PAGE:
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R. L. Dibblee (Cambridgeshire, UK)

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Hanson Slim Touch Sensitive Kitchen Scale, 5 Kg, Silver
Hanson Slim Touch Sensitive Kitchen Scale, 5 Kg, Silver

1.0 out of 5 stars Rip-off, 2 Sept. 2014
Verified Purchase(What is this?)
I bought this self-same scale through Amazon less than 2 years ago for <£12, including delivery. It's an OK scale but not worth £40-45! Either buy the black version (£16) or one of the other glass-fronted scales (they're all the same mechanism, I'm pretty sure). Glass-fronted means you don't get gunk in the mechanism but the change from Imperial to Metric is a bind, underneath the scale. It is quite heavy on battery usage, too. Unless you are really daft, don't pay 3 times what it's worth.

The 2007-2012 World Outlook for Canned Maraschino Cherries Excluding Glace and Candied Cherries
The 2007-2012 World Outlook for Canned Maraschino Cherries Excluding Glace and Candied Cherries
by Philip M. Parker
Edition: Paperback
Price: £795.00

1.0 out of 5 stars This, of course, is a joke, 8 Dec. 2012
This review, the title of which is a joke in itself,describes the book as 'affordable'. The price is £795. It reviews the book as though it might be bought by the home consumer. The title and price clearly indicates that its target audience is industry customers with more corporate funds than sense. Marascino cherries as a market (NOT in the canned presentation) is interesting in that there are no commercial brands for cocktail use (Manhattan, Old-Fashioned etc)that actually marinate their cherries in LUXARDO liqueur, the ridiculously over-priced (Italian of course) cherry-based spirit that is necessary to marinate the cherries as a cocktail additive worth consuming rather than spitting out. Commercially-produced 'marascino cherries' are marinated in sugar syrup and livid colouring matter. For real marascino, Marasca cherries need to be used - sour cherries, I understand from Croatia, marinated in LUXARDO. There are several home-grown recipes for LUXARDO-marinated maraschino cherries on the Net,but no commercial suppliers. The essence of cocktails is that they are expensive showy drinks professionally prepared by barmen - who do not rely on home ingredients, and are not worried about cost. If this book had been entitled (and written) as "The market and profit opportunity for supplying genuine marascino cherries in cocktail bars around the world" it might justify a £50 price tag for industry customers. As it is, its bizarre.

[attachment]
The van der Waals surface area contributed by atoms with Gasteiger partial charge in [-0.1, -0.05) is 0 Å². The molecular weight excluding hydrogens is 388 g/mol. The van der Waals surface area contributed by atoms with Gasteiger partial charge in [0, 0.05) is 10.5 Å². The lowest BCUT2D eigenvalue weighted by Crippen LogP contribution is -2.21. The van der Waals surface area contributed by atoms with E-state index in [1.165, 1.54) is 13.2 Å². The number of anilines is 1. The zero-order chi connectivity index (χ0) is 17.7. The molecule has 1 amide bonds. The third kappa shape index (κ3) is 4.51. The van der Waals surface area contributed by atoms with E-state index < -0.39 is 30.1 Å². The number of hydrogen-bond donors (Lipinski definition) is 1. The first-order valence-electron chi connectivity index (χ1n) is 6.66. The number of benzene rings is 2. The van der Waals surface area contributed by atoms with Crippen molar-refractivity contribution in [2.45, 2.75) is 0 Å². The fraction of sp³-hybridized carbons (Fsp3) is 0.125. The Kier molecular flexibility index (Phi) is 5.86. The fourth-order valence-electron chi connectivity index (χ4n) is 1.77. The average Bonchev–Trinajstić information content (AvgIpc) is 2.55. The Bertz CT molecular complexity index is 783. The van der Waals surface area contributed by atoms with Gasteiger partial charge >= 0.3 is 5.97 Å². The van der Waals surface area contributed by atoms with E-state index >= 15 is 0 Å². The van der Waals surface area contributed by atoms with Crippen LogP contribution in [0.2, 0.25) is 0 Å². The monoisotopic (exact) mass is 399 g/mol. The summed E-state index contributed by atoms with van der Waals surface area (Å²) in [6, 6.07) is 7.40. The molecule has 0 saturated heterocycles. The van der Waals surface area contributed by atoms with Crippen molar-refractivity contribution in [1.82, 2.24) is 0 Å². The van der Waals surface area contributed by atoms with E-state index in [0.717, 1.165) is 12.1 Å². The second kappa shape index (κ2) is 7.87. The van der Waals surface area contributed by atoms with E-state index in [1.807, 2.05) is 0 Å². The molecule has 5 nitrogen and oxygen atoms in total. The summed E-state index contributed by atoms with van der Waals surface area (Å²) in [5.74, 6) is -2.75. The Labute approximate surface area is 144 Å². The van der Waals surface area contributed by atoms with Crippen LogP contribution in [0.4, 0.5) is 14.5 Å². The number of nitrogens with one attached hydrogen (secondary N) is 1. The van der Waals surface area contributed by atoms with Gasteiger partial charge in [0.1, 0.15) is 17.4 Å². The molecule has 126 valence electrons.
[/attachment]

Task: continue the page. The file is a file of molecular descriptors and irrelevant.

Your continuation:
Comment Comments (2) | Permalink | Most recent comment: Nov 8, 2014 5:53 PM GMT

Mirrors of the Unseen: Journeys in Iran
Mirrors of the Unseen: Journeys in Iran
by Jason Elliot
Edition: Hardcover

20 of 22 people found the following review helpful
4.0 out of 5 stars Inspirational Travel, 11 May 2008
We have just come back from 18 days travelling throughout Iran. I read Elliott while travelling and my wife curses me I didn't give it to her until we came back.

Iran is an amazing place to visit and, unlike Afghanistan, readily accessible. Our goverment's attitude, in playing Mini-Me to the US's Dr Evil, means that only the rest of Europe enjoys Iran, even though Iranians, curiously, prefer UK visitors. Elliott bridged the gap between guidebooks like Lonely Planet and the real experience of Iran and engaging with the Iranis, which makes up 70% of the value of visiting the country. Curiously, although Elliott speaks Farsi, it really didn't seem to help him that much in striking up relationships and many of his travel observations (Tehran traffic, cheating taxi-drivers, pushy guides) are rather pedestrian.